07 Feb Driverless vehicles bring disruption to road management
Klaus Schierhackl, CEO of ASFINAG, explains how his organization is preparing the country’s main road network for the future
ASFINAG plans, finances, builds, maintains and collects tolls for Austria’s main road network. How is the driving environment changing?
ASFINAG is owned by the state but operates as a normal shareholder owned company and has always worked as a customer-oriented organization. Our main aim is to make mobility on the highways as easy as possible, which ties into our focus on the future and for handling new developments in mobility.
For ASFINAG, the discussions surrounding driverless, automated vehicles are key. We are one of the leading players in Europe for connected mobility and aiding communication between infrastructure and cars. The new generation of vehicles—or driven computers, as I call them—will enable far greater comfort for drivers.
Consequently, more people will use cars because drivers will be able to sit there and read emails or use Skype, for example, as opposed to driving or taking public transport. Another sea change for us will be the move to electric vehicles.
ASFINAG is not driven by share value, so it is easier for us to have a focus on connected mobility, road safety, secure parking and end zones than for operators in other countries. In addition, the system that we operate enables us to react swiftly to market changes and invest more where it is needed.
In 2017, ASFINAG made revenues of €2.5billion, an increase of roughly 8 percent on 2016. How did 2018 compare and what were your main challenges?
Our financial performance was even better in 2018. We have an excellent tolling system that is famous for being cheap, effective and good for customers, while also being economical for us as a business. The number of vehicles on our roads dramatically increased in 2018—by 6 percent in heavy vehicles and 2.7 percent in light vehicles. Overall, toll income was about €2.2 billion and we saw a reduction of debt.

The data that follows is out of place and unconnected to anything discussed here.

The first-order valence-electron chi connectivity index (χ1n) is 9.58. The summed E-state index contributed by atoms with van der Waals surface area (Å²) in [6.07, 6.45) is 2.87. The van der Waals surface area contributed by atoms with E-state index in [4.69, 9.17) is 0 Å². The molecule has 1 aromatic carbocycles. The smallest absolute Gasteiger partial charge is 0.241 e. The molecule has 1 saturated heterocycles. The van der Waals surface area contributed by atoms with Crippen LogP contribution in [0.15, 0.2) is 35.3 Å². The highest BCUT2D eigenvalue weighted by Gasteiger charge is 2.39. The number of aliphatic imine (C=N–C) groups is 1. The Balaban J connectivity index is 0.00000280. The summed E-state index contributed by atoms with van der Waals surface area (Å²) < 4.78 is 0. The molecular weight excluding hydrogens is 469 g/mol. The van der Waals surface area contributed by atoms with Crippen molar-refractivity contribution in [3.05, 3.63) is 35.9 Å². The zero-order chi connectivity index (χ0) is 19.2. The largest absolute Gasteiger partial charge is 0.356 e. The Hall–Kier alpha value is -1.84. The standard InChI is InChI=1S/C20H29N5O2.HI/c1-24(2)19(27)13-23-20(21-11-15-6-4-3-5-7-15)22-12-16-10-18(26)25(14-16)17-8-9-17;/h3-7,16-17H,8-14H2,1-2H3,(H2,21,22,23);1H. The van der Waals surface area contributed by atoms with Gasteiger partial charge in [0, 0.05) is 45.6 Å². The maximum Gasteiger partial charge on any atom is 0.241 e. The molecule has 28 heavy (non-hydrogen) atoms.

An increase in the number of cars embodies real challenges for ASFINAG, especially regarding traffic jams and congestion, and an annual 6 percent increase in the number of vehicles on the road represents a 100 percent increase aggregated across the next five years. We also have a challenge with parking infrastructure, as a new EU directive stipulates that drivers of heavy vehicles can no longer sleep in their car cabins during the weekend.
ASFINAG also invested €1.2 billion in the maintenance and construction of the main road network last year, which was largely funneled towards tunnel construction, and in the next few years, bridges will become a major focus.
What are your top priorities for 2019?
The top priority is to continue with our significant construction projects. One of our massive projects is a second motorway connection for Vienna. We are in the process of completing the tender for the construction of this. Mobility as a Service is another priority, along with preparing for alternatives to our pioneering “digital vignette” tolling system that recognizes vehicles by their number plates.
How is ASFINAG preparing for driverless cars?
We work very closely with highly respected technology companies. Using cutting-edge cameras we are able to track movement along highways and understand how they can be optimized. In 50 years, driverless vehicles will be a must and indeed, we will not be able to drive by ourselves because the new vehicles will optimize capacity as well as reduce the risk of accidents.
As the number of the number of vehicles on the road is predicted to grow so much due to driverless cars, there is a big discussion surrounding future congestion pricing and handling—the solution will not be to construct new lanes but to work out innovative pricing structures, in my opinion.